Hearing set to determine if video from prostitution sting will be suppressed

FILE - In this Jan. 20, 2019, file photo, New England Patriots owner Robert Kraft walks on the field before the AFC Championship NFL football game in Kansas City, Mo. Florida prosecutors have offered a plea deal to Kraft and other men charged with paying for illicit sex at a massage parlor. The Palm Beach State Attorney confirmed Tuesday, March 19, 2019, it has offered Kraft and 24 other men charged with soliciting prostitution the standard diversion program offered to first-time offenders. (AP Photo/Charlie Neibergall, File)

PALM BEACH, Fl. — A hearing is scheduled Friday to determine whether officials will release the video evidence from a prostitution sting that resulted in misdemeanor charges against New England Patriots owner Robert Kraft.

Friday’s hearing at the Palm Beach County courthouse was scheduled after multiple media outlets, including CNN, requested that video from the sting, which allegedly shows Kraft receiving paid sexual services, be released.

Lawyers for Kraft filed a second amended motion in court Wednesday, unrelated to Friday’s hearing, requesting that all video evidence be suppressed.

The motion argues that the release of video evidence would “destroy any prospect” of a fair trial.

Attorneys for Kraft filed the first motion March 28, according to court documents.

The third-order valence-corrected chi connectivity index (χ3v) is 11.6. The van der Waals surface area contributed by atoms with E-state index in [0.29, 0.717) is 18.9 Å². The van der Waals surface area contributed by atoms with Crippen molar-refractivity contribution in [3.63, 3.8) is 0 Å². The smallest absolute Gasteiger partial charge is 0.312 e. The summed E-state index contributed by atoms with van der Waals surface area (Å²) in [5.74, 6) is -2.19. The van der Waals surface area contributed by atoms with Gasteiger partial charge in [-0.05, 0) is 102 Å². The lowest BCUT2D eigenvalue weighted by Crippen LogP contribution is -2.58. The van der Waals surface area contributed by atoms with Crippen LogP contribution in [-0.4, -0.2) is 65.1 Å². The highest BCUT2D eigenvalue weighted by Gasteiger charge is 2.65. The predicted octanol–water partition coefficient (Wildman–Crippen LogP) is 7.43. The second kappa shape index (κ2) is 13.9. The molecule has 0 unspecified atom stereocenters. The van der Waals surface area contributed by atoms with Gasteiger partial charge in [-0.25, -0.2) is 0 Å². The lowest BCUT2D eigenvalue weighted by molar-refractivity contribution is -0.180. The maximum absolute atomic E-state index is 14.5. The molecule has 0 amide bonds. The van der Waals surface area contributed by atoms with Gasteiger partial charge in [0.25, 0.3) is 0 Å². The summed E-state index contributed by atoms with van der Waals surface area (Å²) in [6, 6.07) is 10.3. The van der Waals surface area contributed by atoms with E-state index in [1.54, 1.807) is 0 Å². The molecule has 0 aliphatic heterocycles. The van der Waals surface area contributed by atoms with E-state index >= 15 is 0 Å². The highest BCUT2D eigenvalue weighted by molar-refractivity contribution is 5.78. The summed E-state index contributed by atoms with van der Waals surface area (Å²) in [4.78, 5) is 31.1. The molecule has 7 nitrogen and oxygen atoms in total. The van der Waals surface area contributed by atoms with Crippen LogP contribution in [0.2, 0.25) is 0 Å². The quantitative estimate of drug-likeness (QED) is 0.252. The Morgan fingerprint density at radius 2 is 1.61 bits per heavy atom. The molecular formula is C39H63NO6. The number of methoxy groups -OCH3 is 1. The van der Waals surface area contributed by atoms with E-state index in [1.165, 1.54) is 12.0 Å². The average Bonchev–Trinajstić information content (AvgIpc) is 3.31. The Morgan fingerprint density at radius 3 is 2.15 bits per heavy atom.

Kraft was charged, along with dozens of other defendants, with solicitation of prostitution after a sting at the Orchids of Asia Day Spa in Jupiter, Florida, in February. He has denied through a spokesman that he committed a crime.

Hundreds of people were charged statewide in the multi-jurisdictional sting that began in October 2018.

Kraft has waived his arraignment and requested a jury trial in the case.

Lawyers for Kraft have also raised questions about the legality of the surveillance that was conducted because Kraft and others charged with solicitation were not, in fact, charged with human trafficking.

In court documents, Kraft’s attorneys argue law enforcement provided false information in the affidavit to obtain a warrant for the prostitution sting, therefore making the video evidence inadmissible.

Florida prosecutors offered to drop misdemeanor charges against him in exchange for fines, community service and an admission that he would be found guilty if he went to trial. But a source familiar with the case told CNN that Kraft will not accept the deal.

“I am truly sorry,” Kraft said in a statement last month. “I know I have hurt and disappointed my family, my close friends, my co-workers, our fans and many others who rightfully hold me to a higher standard.”

A hearing on the initial motion is scheduled for April 26.

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